Profile shrinking

Figure 3


A profile for a certain k-mer length contains information about k-mers of smaller lengths. This can be seen from the fact that a word \(w\) over an alphabet \(\mathcal{A}\) has \(|\mathcal{A}|\) possible suffixes of length one. To calculate the number of occurrences of \(w\), we simply need to calculate \(\sum_{i \in \mathcal{A}} count(w.i)\). This only holds when the k-mer length is relatively small compared to the length of the original sequences. Indeed, if a sequence of length \(l\) is used for counting at length \(k\), then \((l - k + 1)\) k-mers are encountered per sequence. However, shrinking of a profile will yield \((l - k)\) k-mers. Usually, this border effect is small enough to ignore, but should be taken into consideration when counting in large amounts of small (approaching length \(k\)) sequences. Shrinking is useful when trying to estimate the best \(k\) for a particular purpose. One can start with choosing a relatively large \(k\) and then reuse the generated profile to construct a profile of smaller \(k\) sizes (Figure 3).

Scaling and smoothing

Ideally, the samples that are used to generate profiles are sequenced with the same sample preparation, on the same platform, and most importantly at sufficient depth. However, in practice, this is rarely the case. When two similar samples are sequenced at insufficient depth, it will be reflected in a k-mer profile by zero counts for k-mers that are not expected to be nullomers. While this is not a problem in itself, the fact that most sequencing procedures have a random selection of sequencing fragments will result in a random distribution of these zero counts. When comparing two profiles, the pairwise distances will be artificially large. Scaling the profiles can partially compensate for differences in the sequencing depth but cannot account for nullomers since no distinction can be made between true missing words and artificially missing words. An obvious solution would be to shrink the profile until nullomers are removed. This method is valid as long as all zero counts reflect artificial nullomers. Otherwise, shrinking will reduce the specificity and does not reflect the true complexity of the sequenced genome. To deal with this problem, we have developed the pairwise smoothing function. This method locally shrinks a profile only whe necessary. In this way, we retain information if it is available in both profiles and discard missing data (Figure 4).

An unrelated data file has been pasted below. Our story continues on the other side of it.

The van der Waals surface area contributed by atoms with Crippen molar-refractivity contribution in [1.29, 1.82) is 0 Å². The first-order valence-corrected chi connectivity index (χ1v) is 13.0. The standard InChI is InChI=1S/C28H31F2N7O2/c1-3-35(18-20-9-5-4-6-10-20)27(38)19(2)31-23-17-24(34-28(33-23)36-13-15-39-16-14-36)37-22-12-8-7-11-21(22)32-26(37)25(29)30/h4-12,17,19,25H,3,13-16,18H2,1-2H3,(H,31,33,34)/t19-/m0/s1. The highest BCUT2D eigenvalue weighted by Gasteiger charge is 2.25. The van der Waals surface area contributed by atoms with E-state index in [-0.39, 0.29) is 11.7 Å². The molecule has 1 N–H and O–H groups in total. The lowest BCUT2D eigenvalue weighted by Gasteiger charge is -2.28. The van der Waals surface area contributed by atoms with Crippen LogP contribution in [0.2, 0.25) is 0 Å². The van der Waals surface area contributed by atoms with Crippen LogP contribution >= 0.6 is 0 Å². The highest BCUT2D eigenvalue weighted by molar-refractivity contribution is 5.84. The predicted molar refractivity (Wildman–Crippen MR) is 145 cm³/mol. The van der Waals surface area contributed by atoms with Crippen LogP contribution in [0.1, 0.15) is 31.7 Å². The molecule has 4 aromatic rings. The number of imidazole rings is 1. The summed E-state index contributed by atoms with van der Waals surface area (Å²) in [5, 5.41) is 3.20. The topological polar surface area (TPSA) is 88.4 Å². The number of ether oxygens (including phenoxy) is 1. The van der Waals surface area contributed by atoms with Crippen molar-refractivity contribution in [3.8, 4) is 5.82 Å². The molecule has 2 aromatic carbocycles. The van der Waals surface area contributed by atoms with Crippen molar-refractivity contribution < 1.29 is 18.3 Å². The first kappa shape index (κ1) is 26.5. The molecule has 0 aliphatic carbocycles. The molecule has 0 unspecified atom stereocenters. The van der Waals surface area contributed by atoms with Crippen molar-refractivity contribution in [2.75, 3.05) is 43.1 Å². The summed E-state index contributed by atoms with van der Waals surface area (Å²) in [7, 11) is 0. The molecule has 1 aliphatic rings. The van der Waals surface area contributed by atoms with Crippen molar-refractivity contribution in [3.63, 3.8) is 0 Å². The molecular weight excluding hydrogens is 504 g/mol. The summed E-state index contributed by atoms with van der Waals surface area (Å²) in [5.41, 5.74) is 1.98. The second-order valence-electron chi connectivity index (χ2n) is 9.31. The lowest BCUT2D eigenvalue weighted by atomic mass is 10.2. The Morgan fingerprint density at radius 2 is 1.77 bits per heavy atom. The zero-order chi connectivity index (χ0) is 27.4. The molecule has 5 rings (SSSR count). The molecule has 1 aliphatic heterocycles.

Figure 4


Let \(P\) and \(Q\) be sub-profiles of words over an alphabet \(\mathcal{A}\) of length \(l\) (with \(l\) devidable by \(|\mathcal{A}|\)). Let \(t\) be a user-defined threshold and let \(f\) be a method of summarizing a profile. If \(min(f(P), f(Q)) > t\) we divide the profiles in \(|\mathcal{A}|\) equal parts and recursively repeat the procedure for each part. If this is not the case, we collapse both \(P\) and \(Q\) to one word. Implemented methods of summarizing are minimum, mean, and median. In Figure 4 we show an example of how smoothing might work. We have chosen \(f = min\) and \(t = 0\) as default parameters.With this method, we can count with a large k-mer length \(k\) and retain the overall specificity of the profile since this method can automatically select the optimal choice of \(k\) locally.